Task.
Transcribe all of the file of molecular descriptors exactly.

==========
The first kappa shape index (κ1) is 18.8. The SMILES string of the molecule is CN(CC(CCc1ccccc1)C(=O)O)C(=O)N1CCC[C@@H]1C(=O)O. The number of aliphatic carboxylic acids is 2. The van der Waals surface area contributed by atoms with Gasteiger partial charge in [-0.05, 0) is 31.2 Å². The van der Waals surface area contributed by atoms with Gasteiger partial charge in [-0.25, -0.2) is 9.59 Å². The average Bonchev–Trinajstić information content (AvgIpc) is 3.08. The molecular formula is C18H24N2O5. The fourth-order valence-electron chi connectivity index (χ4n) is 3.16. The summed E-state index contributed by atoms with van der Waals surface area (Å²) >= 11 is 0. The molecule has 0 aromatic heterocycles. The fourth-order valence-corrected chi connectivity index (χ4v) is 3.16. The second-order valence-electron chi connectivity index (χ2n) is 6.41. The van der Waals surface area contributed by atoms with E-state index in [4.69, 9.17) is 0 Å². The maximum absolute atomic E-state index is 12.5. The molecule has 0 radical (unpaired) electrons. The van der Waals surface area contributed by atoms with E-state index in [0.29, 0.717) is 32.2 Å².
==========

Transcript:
The first kappa shape index (κ1) is 18.8. The SMILES string of the molecule is CN(CC(CCc1ccccc1)C(=O)O)C(=O)N1CCC[C@@H]1C(=O)O. The number of aliphatic carboxylic acids is 2. The van der Waals surface area contributed by atoms with Gasteiger partial charge in [-0.05, 0) is 31.2 Å². The van der Waals surface area contributed by atoms with Gasteiger partial charge in [-0.25, -0.2) is 9.59 Å². The average Bonchev–Trinajstić information content (AvgIpc) is 3.08. The molecular formula is C18H24N2O5. The fourth-order valence-electron chi connectivity index (χ4n) is 3.16. The summed E-state index contributed by atoms with van der Waals surface area (Å²) >= 11 is 0. The molecule has 0 aromatic heterocycles. The fourth-order valence-corrected chi connectivity index (χ4v) is 3.16. The second-order valence-electron chi connectivity index (χ2n) is 6.41. The van der Waals surface area contributed by atoms with E-state index in [4.69, 9.17) is 0 Å². The maximum absolute atomic E-state index is 12.5. The molecule has 0 radical (unpaired) electrons. The van der Waals surface area contributed by atoms with E-state index in [0.29, 0.717) is 32.2 Å².